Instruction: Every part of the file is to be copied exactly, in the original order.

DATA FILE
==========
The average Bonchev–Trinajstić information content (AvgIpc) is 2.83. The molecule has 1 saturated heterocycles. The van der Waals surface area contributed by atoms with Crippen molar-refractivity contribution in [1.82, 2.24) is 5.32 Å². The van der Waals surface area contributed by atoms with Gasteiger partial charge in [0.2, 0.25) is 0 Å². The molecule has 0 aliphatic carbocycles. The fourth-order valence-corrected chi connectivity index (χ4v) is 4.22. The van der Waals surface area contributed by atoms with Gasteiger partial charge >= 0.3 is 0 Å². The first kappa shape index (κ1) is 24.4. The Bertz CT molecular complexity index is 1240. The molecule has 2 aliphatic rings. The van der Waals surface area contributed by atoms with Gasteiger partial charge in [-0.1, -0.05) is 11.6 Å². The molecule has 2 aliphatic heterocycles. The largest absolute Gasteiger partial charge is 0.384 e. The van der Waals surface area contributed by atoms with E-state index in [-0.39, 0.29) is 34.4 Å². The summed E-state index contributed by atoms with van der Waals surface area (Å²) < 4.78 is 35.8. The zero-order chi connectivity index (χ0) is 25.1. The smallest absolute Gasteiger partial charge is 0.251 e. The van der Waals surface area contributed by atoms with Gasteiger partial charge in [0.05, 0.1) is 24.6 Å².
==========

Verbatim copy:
The average Bonchev–Trinajstić information content (AvgIpc) is 2.83. The molecule has 1 saturated heterocycles. The van der Waals surface area contributed by atoms with Crippen molar-refractivity contribution in [1.82, 2.24) is 5.32 Å². The van der Waals surface area contributed by atoms with Gasteiger partial charge in [0.2, 0.25) is 0 Å². The molecule has 0 aliphatic carbocycles. The fourth-order valence-corrected chi connectivity index (χ4v) is 4.22. The van der Waals surface area contributed by atoms with Gasteiger partial charge >= 0.3 is 0 Å². The first kappa shape index (κ1) is 24.4. The Bertz CT molecular complexity index is 1240. The molecule has 2 aliphatic rings. The van der Waals surface area contributed by atoms with Gasteiger partial charge in [-0.1, -0.05) is 11.6 Å². The molecule has 2 aliphatic heterocycles. The largest absolute Gasteiger partial charge is 0.384 e. The van der Waals surface area contributed by atoms with E-state index in [-0.39, 0.29) is 34.4 Å². The summed E-state index contributed by atoms with van der Waals surface area (Å²) < 4.78 is 35.8. The zero-order chi connectivity index (χ0) is 25.1. The smallest absolute Gasteiger partial charge is 0.251 e. The van der Waals surface area contributed by atoms with Gasteiger partial charge in [0.05, 0.1) is 24.6 Å².